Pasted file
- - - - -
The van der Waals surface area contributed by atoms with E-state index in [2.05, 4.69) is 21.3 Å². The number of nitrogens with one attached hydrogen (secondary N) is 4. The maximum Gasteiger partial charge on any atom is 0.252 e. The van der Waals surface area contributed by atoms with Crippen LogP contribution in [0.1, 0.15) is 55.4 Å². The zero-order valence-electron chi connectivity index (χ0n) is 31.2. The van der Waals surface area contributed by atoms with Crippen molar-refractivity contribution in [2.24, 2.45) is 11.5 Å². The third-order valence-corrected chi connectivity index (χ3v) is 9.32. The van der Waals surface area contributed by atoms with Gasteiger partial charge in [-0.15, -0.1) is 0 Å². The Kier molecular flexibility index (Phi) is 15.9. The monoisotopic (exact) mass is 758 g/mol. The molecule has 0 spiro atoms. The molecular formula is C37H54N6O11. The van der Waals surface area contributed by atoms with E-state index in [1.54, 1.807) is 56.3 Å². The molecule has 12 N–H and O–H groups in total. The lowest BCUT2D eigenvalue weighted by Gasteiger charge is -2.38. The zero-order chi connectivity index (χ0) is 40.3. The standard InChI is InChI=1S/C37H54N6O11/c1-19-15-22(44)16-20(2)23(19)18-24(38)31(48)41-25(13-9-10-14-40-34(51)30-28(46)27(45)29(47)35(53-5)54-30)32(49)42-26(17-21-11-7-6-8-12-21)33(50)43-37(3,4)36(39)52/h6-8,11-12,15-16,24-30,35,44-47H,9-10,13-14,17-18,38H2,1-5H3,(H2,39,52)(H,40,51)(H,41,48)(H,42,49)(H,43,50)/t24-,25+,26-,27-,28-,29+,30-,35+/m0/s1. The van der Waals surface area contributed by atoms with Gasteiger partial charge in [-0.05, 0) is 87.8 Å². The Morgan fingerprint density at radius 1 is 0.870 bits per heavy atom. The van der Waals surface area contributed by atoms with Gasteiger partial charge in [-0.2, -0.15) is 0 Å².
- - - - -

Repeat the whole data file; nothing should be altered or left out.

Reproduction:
The van der Waals surface area contributed by atoms with E-state index in [2.05, 4.69) is 21.3 Å². The number of nitrogens with one attached hydrogen (secondary N) is 4. The maximum Gasteiger partial charge on any atom is 0.252 e. The van der Waals surface area contributed by atoms with Crippen LogP contribution in [0.1, 0.15) is 55.4 Å². The zero-order valence-electron chi connectivity index (χ0n) is 31.2. The van der Waals surface area contributed by atoms with Crippen molar-refractivity contribution in [2.24, 2.45) is 11.5 Å². The third-order valence-corrected chi connectivity index (χ3v) is 9.32. The van der Waals surface area contributed by atoms with Gasteiger partial charge in [-0.15, -0.1) is 0 Å². The Kier molecular flexibility index (Phi) is 15.9. The monoisotopic (exact) mass is 758 g/mol. The molecule has 0 spiro atoms. The molecular formula is C37H54N6O11. The van der Waals surface area contributed by atoms with E-state index in [1.54, 1.807) is 56.3 Å². The molecule has 12 N–H and O–H groups in total. The lowest BCUT2D eigenvalue weighted by Gasteiger charge is -2.38. The zero-order chi connectivity index (χ0) is 40.3. The standard InChI is InChI=1S/C37H54N6O11/c1-19-15-22(44)16-20(2)23(19)18-24(38)31(48)41-25(13-9-10-14-40-34(51)30-28(46)27(45)29(47)35(53-5)54-30)32(49)42-26(17-21-11-7-6-8-12-21)33(50)43-37(3,4)36(39)52/h6-8,11-12,15-16,24-30,35,44-47H,9-10,13-14,17-18,38H2,1-5H3,(H2,39,52)(H,40,51)(H,41,48)(H,42,49)(H,43,50)/t24-,25+,26-,27-,28-,29+,30-,35+/m0/s1. The van der Waals surface area contributed by atoms with Gasteiger partial charge in [-0.05, 0) is 87.8 Å². The Morgan fingerprint density at radius 1 is 0.870 bits per heavy atom. The van der Waals surface area contributed by atoms with Gasteiger partial charge in [-0.2, -0.15) is 0 Å².